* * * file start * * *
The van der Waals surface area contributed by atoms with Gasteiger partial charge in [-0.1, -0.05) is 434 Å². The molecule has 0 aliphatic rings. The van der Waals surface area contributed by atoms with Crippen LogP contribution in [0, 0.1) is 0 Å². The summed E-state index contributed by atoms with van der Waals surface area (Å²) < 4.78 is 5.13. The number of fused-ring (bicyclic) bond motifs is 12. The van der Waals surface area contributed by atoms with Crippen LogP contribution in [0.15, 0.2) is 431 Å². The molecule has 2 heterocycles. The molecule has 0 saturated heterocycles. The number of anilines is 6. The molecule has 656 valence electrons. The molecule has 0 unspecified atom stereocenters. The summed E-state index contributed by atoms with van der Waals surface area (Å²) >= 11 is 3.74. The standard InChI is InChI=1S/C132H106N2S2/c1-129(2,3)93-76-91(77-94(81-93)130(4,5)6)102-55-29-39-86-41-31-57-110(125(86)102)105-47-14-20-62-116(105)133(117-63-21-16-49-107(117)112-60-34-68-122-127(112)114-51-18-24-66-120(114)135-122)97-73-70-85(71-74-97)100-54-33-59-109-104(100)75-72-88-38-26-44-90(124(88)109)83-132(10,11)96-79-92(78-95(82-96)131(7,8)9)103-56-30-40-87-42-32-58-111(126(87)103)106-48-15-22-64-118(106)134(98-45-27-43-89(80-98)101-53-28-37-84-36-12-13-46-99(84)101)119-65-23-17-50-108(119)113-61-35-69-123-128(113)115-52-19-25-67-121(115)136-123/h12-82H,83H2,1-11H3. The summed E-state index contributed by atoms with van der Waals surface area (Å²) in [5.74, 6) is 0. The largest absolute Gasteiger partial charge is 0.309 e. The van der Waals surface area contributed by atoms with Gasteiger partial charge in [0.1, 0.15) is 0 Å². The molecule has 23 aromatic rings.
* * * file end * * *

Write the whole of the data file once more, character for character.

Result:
The van der Waals surface area contributed by atoms with Gasteiger partial charge in [-0.1, -0.05) is 434 Å². The molecule has 0 aliphatic rings. The van der Waals surface area contributed by atoms with Crippen LogP contribution in [0, 0.1) is 0 Å². The summed E-state index contributed by atoms with van der Waals surface area (Å²) < 4.78 is 5.13. The number of fused-ring (bicyclic) bond motifs is 12. The van der Waals surface area contributed by atoms with Crippen LogP contribution in [0.15, 0.2) is 431 Å². The molecule has 2 heterocycles. The molecule has 0 saturated heterocycles. The number of anilines is 6. The molecule has 656 valence electrons. The molecule has 0 unspecified atom stereocenters. The summed E-state index contributed by atoms with van der Waals surface area (Å²) >= 11 is 3.74. The standard InChI is InChI=1S/C132H106N2S2/c1-129(2,3)93-76-91(77-94(81-93)130(4,5)6)102-55-29-39-86-41-31-57-110(125(86)102)105-47-14-20-62-116(105)133(117-63-21-16-49-107(117)112-60-34-68-122-127(112)114-51-18-24-66-120(114)135-122)97-73-70-85(71-74-97)100-54-33-59-109-104(100)75-72-88-38-26-44-90(124(88)109)83-132(10,11)96-79-92(78-95(82-96)131(7,8)9)103-56-30-40-87-42-32-58-111(126(87)103)106-48-15-22-64-118(106)134(98-45-27-43-89(80-98)101-53-28-37-84-36-12-13-46-99(84)101)119-65-23-17-50-108(119)113-61-35-69-123-128(113)115-52-19-25-67-121(115)136-123/h12-82H,83H2,1-11H3. The summed E-state index contributed by atoms with van der Waals surface area (Å²) in [5.74, 6) is 0. The largest absolute Gasteiger partial charge is 0.309 e. The van der Waals surface area contributed by atoms with Gasteiger partial charge in [0.1, 0.15) is 0 Å². The molecule has 23 aromatic rings.